In a rare move out of the council chambers, the Storm Lake City Council reconvened at King’s Pointe Monday night for a tour of the city-owned resort.
During Monday’s meeting, council members seemed to feel things are headed in a better direction, and expressed few complaints.
After company representatives had detailed updates to the facility, Rice quipped, “You’re still trying to give us the Ritz-Carlton experience,” while Weigand Omega VP of operations Todd Zauner returned, “And we haven’t even asked for the Ritz-Carlton budget.”
The resort’s guest ratings through Trip Advisor and other services are rising, and most of their feedback through Google Reviews have been in the four star range out of five of late, Zauner said.
Food quality and service had been a point of contention with the council six months ago.
Mayor Mike Porsch said he thought the Regatta Grille had improved considerably.
Seventeen months into management of the facility, Zauner said that much of the company’s attention has been focused on replacing mechanical equipment and fixing problems left in a sudden split with prior management in 2017, including the public reputation for the resort.
That hasn’t allowed for all the spending on the guest experience that the management would like, without approaching the city for a funding increase, he admits. “We can’t do it all, we have to prioritize.”
The former arcade has been removed, after being plagued by broken-down games. The space has been converted into a party room with a door to the waterpark, that can be rented by guests.
The workout room will be retained, but outfitted with new fitness equipment purchased through a local vendor.
On the to-do list for the near future is renovation of guest rooms. As the revenue-driver for the resort, attention must be focused there, Zauner said. The improvements will include motion-activated thermostats in guest rooms that have been tested this year and will moderate the heating and cooling when rooms are not occupied. The project will save an estimated $1,000 per room per year in energy use, and state/utility energy conservation incentives will pay for a large percentage of the $28,000 cost.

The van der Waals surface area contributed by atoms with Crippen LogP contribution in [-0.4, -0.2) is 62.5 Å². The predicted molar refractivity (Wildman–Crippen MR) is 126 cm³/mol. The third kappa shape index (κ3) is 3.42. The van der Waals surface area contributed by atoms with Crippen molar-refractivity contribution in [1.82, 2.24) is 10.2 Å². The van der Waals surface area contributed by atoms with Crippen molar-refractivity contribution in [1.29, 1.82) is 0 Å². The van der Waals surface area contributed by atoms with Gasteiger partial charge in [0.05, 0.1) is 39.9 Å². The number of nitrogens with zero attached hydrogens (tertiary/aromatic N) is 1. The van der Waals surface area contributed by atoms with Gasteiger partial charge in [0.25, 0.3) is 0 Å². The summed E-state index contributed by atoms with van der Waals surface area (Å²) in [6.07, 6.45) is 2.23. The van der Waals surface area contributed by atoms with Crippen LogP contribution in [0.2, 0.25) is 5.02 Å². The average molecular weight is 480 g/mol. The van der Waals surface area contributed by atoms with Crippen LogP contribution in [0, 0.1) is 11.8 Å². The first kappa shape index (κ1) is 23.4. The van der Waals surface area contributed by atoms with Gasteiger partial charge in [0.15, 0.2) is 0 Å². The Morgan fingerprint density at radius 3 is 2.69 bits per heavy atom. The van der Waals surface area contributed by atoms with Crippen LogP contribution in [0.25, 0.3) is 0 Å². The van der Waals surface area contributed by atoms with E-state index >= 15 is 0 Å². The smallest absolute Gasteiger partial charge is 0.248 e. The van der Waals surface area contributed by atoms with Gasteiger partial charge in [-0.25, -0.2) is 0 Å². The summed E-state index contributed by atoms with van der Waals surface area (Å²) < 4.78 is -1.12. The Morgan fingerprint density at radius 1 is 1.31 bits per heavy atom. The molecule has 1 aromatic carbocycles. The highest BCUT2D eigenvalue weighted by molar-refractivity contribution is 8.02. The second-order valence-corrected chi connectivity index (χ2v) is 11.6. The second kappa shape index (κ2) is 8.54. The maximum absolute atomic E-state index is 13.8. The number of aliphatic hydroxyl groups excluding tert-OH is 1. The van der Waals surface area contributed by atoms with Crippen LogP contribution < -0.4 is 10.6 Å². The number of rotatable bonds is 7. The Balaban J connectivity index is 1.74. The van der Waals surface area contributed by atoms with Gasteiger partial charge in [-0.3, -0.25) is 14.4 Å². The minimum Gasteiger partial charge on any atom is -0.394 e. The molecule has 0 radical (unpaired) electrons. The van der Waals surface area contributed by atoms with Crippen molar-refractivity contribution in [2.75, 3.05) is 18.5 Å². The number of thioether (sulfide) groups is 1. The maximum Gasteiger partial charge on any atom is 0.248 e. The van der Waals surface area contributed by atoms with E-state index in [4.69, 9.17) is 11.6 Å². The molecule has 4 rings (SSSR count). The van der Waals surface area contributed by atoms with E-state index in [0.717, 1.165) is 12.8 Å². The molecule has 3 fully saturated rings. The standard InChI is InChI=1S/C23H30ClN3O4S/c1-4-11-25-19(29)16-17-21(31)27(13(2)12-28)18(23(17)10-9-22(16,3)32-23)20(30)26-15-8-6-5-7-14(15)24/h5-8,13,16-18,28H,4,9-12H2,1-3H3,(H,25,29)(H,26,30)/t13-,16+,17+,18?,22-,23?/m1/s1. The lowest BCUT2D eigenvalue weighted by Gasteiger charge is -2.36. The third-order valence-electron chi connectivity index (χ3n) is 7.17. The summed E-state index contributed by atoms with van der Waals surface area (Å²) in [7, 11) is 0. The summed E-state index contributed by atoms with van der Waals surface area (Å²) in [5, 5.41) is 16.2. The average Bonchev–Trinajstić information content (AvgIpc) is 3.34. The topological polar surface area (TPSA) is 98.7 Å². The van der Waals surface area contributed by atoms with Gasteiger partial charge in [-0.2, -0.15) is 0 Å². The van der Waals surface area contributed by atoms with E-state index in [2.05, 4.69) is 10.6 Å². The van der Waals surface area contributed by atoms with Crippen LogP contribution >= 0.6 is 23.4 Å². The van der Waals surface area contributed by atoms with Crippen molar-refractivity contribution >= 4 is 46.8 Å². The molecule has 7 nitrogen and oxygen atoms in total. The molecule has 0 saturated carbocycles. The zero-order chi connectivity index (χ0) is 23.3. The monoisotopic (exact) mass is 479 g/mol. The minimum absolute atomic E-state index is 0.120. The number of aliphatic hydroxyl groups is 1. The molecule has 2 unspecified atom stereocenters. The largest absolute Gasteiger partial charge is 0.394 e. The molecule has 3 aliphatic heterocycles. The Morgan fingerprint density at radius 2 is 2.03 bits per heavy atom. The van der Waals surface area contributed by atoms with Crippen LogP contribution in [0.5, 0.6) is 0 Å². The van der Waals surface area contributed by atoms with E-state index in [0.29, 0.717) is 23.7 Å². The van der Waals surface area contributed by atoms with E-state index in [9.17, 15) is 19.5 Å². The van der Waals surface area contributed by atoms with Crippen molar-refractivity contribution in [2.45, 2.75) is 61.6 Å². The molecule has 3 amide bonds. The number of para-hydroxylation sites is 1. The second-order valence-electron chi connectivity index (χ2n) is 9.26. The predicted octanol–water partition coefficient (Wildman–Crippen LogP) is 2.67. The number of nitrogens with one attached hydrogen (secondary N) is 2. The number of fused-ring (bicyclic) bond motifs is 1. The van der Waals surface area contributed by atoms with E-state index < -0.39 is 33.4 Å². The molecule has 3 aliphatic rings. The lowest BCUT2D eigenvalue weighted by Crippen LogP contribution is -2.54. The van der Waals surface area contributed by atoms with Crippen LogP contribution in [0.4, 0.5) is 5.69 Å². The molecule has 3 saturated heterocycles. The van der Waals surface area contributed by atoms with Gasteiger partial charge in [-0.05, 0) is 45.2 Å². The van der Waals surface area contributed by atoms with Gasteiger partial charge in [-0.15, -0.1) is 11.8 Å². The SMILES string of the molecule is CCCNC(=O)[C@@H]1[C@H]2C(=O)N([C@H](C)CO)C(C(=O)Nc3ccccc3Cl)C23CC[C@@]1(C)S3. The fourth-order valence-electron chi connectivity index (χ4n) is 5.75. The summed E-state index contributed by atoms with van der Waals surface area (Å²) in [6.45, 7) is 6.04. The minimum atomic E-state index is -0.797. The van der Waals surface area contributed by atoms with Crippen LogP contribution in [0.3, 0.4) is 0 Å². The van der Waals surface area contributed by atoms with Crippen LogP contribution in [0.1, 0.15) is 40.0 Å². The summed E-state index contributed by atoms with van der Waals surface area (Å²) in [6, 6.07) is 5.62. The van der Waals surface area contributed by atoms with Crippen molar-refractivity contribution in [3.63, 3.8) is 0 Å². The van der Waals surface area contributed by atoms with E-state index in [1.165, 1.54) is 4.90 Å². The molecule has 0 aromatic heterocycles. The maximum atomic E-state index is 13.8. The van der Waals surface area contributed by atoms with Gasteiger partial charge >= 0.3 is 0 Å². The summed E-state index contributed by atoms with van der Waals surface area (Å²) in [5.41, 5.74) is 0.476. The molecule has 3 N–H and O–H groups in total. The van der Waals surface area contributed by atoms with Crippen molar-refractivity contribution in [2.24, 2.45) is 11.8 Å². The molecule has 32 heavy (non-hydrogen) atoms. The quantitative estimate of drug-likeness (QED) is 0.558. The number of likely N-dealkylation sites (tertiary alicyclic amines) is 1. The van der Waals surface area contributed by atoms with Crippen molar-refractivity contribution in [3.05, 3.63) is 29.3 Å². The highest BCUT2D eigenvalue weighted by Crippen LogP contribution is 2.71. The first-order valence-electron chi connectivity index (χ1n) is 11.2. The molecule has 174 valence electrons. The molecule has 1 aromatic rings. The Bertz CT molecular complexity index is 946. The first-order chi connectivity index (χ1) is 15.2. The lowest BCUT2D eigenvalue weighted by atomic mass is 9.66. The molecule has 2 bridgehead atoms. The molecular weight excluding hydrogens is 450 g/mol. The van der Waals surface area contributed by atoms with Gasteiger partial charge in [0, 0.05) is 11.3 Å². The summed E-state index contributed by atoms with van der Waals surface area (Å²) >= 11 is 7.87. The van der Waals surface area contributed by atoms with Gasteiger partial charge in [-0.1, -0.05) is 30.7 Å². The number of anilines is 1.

Recent improvements include a new website allowing clients to book rooms online for the first time (and including drone-shot video and footage with the facility’s lead chef.)
Direct marketing has been aimed at students. “The decision makers are our spouses and children,” Zauner said of travel planning.
The resort brought back live music over the summer, and will be adding events like a murder-mystery performance, family movies in the indoor waterpark, and a craft brew festival, seeking to add entertainment options at times of year when there are not a lot of activities in Storm Lake.
Ongoing front-desk customer service training has been stressed, along with a new program for tracking and resolving customer complaints.
New furnishings have been added in the lobby and conference areas, with the business office and banquet area still to do.
A new dehumidification system is being installed in the indoor water park. Failed pumps are being replaced in both indoor and outdoor waterparks. With only one pump working in the Lazy River attraction, Zauner said, “It was the laziest river ever. Now it really moves you around.” Only half the pumps in the outdoor park were operating when the company took over. There was not enough money to replace pumps in the Splash Pads inside and outside, so that had to be put off.
A “plethora” of repairs has been needed in the kitchen. Designers are due in this week at Regatta Grille to begin planning for a new look for the restaurant.
Cottages, also run by the resort, have been renovated, allowing for rates to be increased with no complaints.
The Senior Center, in the golf course clubhouse, has received new flooring, paint and hardware.
The mini golf course saw its best summer to date, with around 3,000 rounds played in July and August. Golf locker rooms will be renovated.
Over $50,000 has been invested in a towel-folder machine. The more automation that can be added, the less human error will be experienced, Zauner said.
The patio fire pit had one of three failed burners replaced, with other upgrades for the outdoor area planned for spring.
The management noted that major equipment failures can be a big setback for the resort. Each pool pump costs about $8,000 to replace, and a boiler can run $40,000. When mattresses are replaced, 166 have to be bought at a time.
“Our greatest concern over 18 months has been what might break… We’re getting things working that needed to work,” Zauner said.
In an ideal world, he told the Pilot-Tribune, he would like to see the Storm Lake resort expanded from 100 rooms to 150 – which would allow for larger events and weddings to be hosted. The city currently has no plans for expansion.
Council member Rice pushed for renovation of the space under the lighthouse into a location the public can rent for special events, which he feels would take some pressure off the Chautauqua Park shelter. “We have one of the most beautiful spots in Storm Lake, and it sits empty,” he said.
He was in favor of the city finding the money to convert the space, even it costs $50,000.
Weigand Omega has also developed a mutually-beneficial working relationship with Buena Vista University, and will be planning a student event there this fall.